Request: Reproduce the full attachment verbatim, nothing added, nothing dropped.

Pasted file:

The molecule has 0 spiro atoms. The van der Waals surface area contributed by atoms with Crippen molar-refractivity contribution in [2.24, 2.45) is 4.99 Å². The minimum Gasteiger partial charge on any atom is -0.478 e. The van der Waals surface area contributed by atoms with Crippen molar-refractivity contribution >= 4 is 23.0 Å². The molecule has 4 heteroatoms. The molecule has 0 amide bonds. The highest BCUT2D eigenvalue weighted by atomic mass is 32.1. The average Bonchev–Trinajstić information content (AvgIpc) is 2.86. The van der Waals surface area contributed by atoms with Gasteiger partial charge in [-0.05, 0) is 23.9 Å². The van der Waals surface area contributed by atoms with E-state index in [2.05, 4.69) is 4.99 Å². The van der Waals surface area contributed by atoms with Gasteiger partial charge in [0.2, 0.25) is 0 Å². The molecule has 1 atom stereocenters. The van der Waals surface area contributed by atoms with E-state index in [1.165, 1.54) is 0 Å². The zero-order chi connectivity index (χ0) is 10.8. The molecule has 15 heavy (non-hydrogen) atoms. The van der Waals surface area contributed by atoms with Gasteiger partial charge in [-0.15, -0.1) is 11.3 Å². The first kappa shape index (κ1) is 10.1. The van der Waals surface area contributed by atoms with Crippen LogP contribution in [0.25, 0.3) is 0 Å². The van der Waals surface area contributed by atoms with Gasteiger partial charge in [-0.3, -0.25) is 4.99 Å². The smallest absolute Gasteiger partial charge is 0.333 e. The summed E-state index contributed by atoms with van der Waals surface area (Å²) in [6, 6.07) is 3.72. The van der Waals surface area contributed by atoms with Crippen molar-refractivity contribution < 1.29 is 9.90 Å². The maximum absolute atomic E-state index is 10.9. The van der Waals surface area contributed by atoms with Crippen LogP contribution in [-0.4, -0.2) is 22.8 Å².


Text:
The molecule has 0 spiro atoms. The van der Waals surface area contributed by atoms with Crippen molar-refractivity contribution in [2.24, 2.45) is 4.99 Å². The minimum Gasteiger partial charge on any atom is -0.478 e. The van der Waals surface area contributed by atoms with Crippen molar-refractivity contribution >= 4 is 23.0 Å². The molecule has 4 heteroatoms. The molecule has 0 amide bonds. The highest BCUT2D eigenvalue weighted by atomic mass is 32.1. The average Bonchev–Trinajstić information content (AvgIpc) is 2.86. The van der Waals surface area contributed by atoms with Gasteiger partial charge in [-0.05, 0) is 23.9 Å². The van der Waals surface area contributed by atoms with E-state index in [2.05, 4.69) is 4.99 Å². The van der Waals surface area contributed by atoms with Gasteiger partial charge in [0.2, 0.25) is 0 Å². The molecule has 1 atom stereocenters. The van der Waals surface area contributed by atoms with E-state index in [1.165, 1.54) is 0 Å². The zero-order chi connectivity index (χ0) is 10.8. The molecule has 15 heavy (non-hydrogen) atoms. The van der Waals surface area contributed by atoms with Gasteiger partial charge in [-0.15, -0.1) is 11.3 Å². The first kappa shape index (κ1) is 10.1. The van der Waals surface area contributed by atoms with Crippen LogP contribution in [0.25, 0.3) is 0 Å². The van der Waals surface area contributed by atoms with Gasteiger partial charge in [-0.3, -0.25) is 4.99 Å². The smallest absolute Gasteiger partial charge is 0.333 e. The summed E-state index contributed by atoms with van der Waals surface area (Å²) in [6, 6.07) is 3.72. The van der Waals surface area contributed by atoms with Crippen molar-refractivity contribution < 1.29 is 9.90 Å². The maximum absolute atomic E-state index is 10.9. The van der Waals surface area contributed by atoms with Crippen LogP contribution in [-0.4, -0.2) is 22.8 Å².